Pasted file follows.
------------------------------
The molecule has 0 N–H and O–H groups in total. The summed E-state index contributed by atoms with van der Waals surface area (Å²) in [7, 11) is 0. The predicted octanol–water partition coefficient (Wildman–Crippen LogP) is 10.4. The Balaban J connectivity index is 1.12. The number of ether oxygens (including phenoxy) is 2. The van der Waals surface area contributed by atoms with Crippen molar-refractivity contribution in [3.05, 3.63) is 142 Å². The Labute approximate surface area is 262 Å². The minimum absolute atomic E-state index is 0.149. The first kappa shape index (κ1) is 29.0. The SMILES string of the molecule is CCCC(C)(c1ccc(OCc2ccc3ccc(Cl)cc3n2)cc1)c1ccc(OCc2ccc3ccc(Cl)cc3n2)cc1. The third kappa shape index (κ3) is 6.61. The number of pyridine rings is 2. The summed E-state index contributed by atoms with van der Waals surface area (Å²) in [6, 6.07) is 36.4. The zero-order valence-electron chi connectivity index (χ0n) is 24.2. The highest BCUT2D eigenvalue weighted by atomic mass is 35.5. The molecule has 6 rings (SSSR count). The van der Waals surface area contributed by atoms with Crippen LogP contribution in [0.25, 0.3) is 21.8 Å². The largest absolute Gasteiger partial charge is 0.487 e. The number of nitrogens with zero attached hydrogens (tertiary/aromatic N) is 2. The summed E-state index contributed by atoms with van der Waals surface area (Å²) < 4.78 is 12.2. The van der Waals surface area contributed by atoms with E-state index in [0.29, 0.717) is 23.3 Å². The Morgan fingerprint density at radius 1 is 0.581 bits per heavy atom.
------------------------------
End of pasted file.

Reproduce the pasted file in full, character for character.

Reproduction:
The molecule has 0 N–H and O–H groups in total. The summed E-state index contributed by atoms with van der Waals surface area (Å²) in [7, 11) is 0. The predicted octanol–water partition coefficient (Wildman–Crippen LogP) is 10.4. The Balaban J connectivity index is 1.12. The number of ether oxygens (including phenoxy) is 2. The van der Waals surface area contributed by atoms with Crippen molar-refractivity contribution in [3.05, 3.63) is 142 Å². The Labute approximate surface area is 262 Å². The minimum absolute atomic E-state index is 0.149. The first kappa shape index (κ1) is 29.0. The SMILES string of the molecule is CCCC(C)(c1ccc(OCc2ccc3ccc(Cl)cc3n2)cc1)c1ccc(OCc2ccc3ccc(Cl)cc3n2)cc1. The third kappa shape index (κ3) is 6.61. The number of pyridine rings is 2. The summed E-state index contributed by atoms with van der Waals surface area (Å²) in [6, 6.07) is 36.4. The zero-order valence-electron chi connectivity index (χ0n) is 24.2. The highest BCUT2D eigenvalue weighted by atomic mass is 35.5. The molecule has 6 rings (SSSR count). The van der Waals surface area contributed by atoms with Crippen LogP contribution in [0.25, 0.3) is 21.8 Å². The largest absolute Gasteiger partial charge is 0.487 e. The number of nitrogens with zero attached hydrogens (tertiary/aromatic N) is 2. The summed E-state index contributed by atoms with van der Waals surface area (Å²) < 4.78 is 12.2. The van der Waals surface area contributed by atoms with E-state index in [0.29, 0.717) is 23.3 Å². The Morgan fingerprint density at radius 1 is 0.581 bits per heavy atom.